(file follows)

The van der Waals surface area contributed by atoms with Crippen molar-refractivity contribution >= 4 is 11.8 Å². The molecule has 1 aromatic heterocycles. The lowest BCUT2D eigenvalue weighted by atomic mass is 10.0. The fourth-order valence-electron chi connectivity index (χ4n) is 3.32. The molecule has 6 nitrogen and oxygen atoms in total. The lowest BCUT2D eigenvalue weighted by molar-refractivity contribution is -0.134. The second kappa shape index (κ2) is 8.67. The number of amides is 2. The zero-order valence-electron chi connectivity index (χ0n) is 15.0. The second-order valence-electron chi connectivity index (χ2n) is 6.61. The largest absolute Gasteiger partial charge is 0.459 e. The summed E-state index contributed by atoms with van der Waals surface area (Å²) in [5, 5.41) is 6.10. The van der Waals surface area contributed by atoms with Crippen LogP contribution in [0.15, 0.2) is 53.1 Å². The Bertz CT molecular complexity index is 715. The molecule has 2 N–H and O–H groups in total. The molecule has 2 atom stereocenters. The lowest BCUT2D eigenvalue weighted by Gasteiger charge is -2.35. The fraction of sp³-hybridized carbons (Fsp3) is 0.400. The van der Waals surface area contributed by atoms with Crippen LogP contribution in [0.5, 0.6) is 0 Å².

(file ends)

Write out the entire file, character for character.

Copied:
The van der Waals surface area contributed by atoms with Crippen molar-refractivity contribution >= 4 is 11.8 Å². The molecule has 1 aromatic heterocycles. The lowest BCUT2D eigenvalue weighted by atomic mass is 10.0. The fourth-order valence-electron chi connectivity index (χ4n) is 3.32. The molecule has 6 nitrogen and oxygen atoms in total. The lowest BCUT2D eigenvalue weighted by molar-refractivity contribution is -0.134. The second kappa shape index (κ2) is 8.67. The number of amides is 2. The zero-order valence-electron chi connectivity index (χ0n) is 15.0. The second-order valence-electron chi connectivity index (χ2n) is 6.61. The largest absolute Gasteiger partial charge is 0.459 e. The summed E-state index contributed by atoms with van der Waals surface area (Å²) in [5, 5.41) is 6.10. The van der Waals surface area contributed by atoms with Crippen LogP contribution in [0.15, 0.2) is 53.1 Å². The Bertz CT molecular complexity index is 715. The molecule has 2 N–H and O–H groups in total. The molecule has 2 atom stereocenters. The lowest BCUT2D eigenvalue weighted by Gasteiger charge is -2.35. The fraction of sp³-hybridized carbons (Fsp3) is 0.400. The van der Waals surface area contributed by atoms with Crippen LogP contribution in [0.5, 0.6) is 0 Å².